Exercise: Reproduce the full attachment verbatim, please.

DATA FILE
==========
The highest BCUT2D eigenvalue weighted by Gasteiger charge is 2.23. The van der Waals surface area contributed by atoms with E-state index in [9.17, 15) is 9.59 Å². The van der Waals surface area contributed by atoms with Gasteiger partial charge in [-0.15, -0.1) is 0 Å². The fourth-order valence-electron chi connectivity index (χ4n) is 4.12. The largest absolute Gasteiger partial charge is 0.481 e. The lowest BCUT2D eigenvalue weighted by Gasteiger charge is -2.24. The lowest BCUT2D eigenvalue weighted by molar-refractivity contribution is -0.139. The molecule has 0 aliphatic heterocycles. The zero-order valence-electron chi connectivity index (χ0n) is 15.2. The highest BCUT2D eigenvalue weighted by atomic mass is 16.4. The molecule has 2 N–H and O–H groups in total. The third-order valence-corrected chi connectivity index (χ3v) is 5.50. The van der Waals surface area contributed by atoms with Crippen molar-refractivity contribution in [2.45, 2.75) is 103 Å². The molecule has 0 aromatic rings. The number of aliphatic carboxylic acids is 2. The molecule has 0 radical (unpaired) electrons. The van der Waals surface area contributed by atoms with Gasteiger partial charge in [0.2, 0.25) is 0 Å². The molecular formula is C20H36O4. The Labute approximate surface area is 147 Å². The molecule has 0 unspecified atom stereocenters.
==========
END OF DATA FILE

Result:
The highest BCUT2D eigenvalue weighted by Gasteiger charge is 2.23. The van der Waals surface area contributed by atoms with E-state index in [9.17, 15) is 9.59 Å². The van der Waals surface area contributed by atoms with Gasteiger partial charge in [-0.15, -0.1) is 0 Å². The fourth-order valence-electron chi connectivity index (χ4n) is 4.12. The largest absolute Gasteiger partial charge is 0.481 e. The lowest BCUT2D eigenvalue weighted by Gasteiger charge is -2.24. The lowest BCUT2D eigenvalue weighted by molar-refractivity contribution is -0.139. The molecule has 0 aliphatic heterocycles. The zero-order valence-electron chi connectivity index (χ0n) is 15.2. The highest BCUT2D eigenvalue weighted by atomic mass is 16.4. The molecule has 2 N–H and O–H groups in total. The third-order valence-corrected chi connectivity index (χ3v) is 5.50. The van der Waals surface area contributed by atoms with Crippen molar-refractivity contribution in [2.45, 2.75) is 103 Å². The molecule has 0 aromatic rings. The number of aliphatic carboxylic acids is 2. The molecule has 0 radical (unpaired) electrons. The van der Waals surface area contributed by atoms with Gasteiger partial charge in [0.2, 0.25) is 0 Å². The molecular formula is C20H36O4. The Labute approximate surface area is 147 Å². The molecule has 0 unspecified atom stereocenters.